By Diane Wagner
Urban development in Henry and Clayton counties, and the accompanying activities, has resulted in stretches of impaired streams where the levels of bacteria or sediment are too high.
On Tuesday, the Atlanta Regional Commission will host an informational meeting to discuss problems at specific sites and to collect ideas from the public on how to reduce the pollution.
"Additional sediment in the streams directly impacts the cost to treat water, so this is a tax issue as well as an environmental issue," said Steve Haubner, water resources engineer for the ARC.
The meeting starts at 6 p.m. in the Henry County Administration Building, 140 Henry Parkway in McDonough.
Presentations will cover areas in both counties, according to ARC spokeswoman Grace Trimble. The focus area is the Upper Ocmulgee watershed, which includes most of Henry County and a small portion of northern Clayton County.
"Everything we do within the watershed affects that water quality," Haubner said in noting that public involvement is key. "Someone may say ?I don't live on that stream,' but that stream begins in their front yard, in their company's parking lot. So everyone will have a role in the management plan that will be discussed at the meeting."
The Henry County Water Authority's proposed Tussahaw Reservoir, straddling the Henry-Butts county line, has been stalled several times over water-quality issues.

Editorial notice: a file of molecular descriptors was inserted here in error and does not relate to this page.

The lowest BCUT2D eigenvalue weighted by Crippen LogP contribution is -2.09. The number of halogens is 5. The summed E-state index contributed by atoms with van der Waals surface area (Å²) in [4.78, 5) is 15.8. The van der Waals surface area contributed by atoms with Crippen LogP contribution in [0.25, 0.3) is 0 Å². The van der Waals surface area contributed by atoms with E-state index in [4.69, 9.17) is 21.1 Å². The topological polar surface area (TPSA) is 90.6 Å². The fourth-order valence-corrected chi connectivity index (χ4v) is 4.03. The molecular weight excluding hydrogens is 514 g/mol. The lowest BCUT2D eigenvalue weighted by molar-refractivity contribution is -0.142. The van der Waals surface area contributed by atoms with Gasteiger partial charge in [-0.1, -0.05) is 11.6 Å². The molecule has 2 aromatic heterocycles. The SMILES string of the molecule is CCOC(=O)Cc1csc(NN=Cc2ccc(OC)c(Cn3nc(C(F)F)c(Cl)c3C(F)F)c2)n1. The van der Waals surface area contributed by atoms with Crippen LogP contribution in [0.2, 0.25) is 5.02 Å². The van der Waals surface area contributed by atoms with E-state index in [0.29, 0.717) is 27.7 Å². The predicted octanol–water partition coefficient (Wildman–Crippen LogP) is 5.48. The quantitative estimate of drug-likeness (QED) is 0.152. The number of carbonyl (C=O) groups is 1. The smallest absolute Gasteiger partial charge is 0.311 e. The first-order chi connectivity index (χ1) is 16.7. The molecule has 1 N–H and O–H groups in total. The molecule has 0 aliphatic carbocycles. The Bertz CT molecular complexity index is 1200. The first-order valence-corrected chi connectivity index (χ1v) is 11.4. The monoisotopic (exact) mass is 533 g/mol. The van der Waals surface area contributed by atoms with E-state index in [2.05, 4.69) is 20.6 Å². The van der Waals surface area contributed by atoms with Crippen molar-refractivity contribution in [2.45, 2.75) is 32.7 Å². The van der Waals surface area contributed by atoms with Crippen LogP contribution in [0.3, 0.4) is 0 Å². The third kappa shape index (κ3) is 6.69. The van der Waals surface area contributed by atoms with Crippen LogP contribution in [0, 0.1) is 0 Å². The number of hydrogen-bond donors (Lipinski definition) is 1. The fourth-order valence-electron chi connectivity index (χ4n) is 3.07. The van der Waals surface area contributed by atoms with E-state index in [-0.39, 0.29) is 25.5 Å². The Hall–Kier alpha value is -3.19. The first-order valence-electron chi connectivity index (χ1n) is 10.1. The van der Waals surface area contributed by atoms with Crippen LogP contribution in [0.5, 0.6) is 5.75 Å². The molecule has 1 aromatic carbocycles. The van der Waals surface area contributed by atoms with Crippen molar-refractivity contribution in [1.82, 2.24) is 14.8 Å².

After the most recent two-month delay, tree removal is again under way and Water Authority attorney Buddy Welch said a contract is expected to be signed this week for construction of the dam at the 1,477-acre site.
Work on the project was temporarily halted in March, after the U.S. Army Corps of Engineers suspended the operations permit in response to a suit filed by the Georgia River Network and the Altamaha Riverkeeper.
The suit claims the Corps erred in considering the environmental impact of Henry County's dam alone, instead of in conjunction with the other existing and pending dams in the Upper Ocmulgee watershed.
Although the Corps reinstated the permit last week after a second review, the suit is still pending in U.S. District Court in Atlanta.
Lindy Farmer, general manager of the Water Authority, said all permits are in place, along with outside confirmation that the water is needed and the environmental protections are sound.
"But our time is running out and our margin of error is shrinking to the point where we have none," he said. "From now on, continual court challenges of the validity of the permit are doing nothing more than hurting the people of Henry County."
Officials say the demand for drinking water in the nation's third fastest-growing county could exceed the production capacity by 2005 if the reservoir is not operational.
The reservoir, which will take about 30 months to build and fill, includes a treatment facility with an initial capacity of 13 million gallons of water a day. The design allows for a future expansion of up to 26 million gallons a day.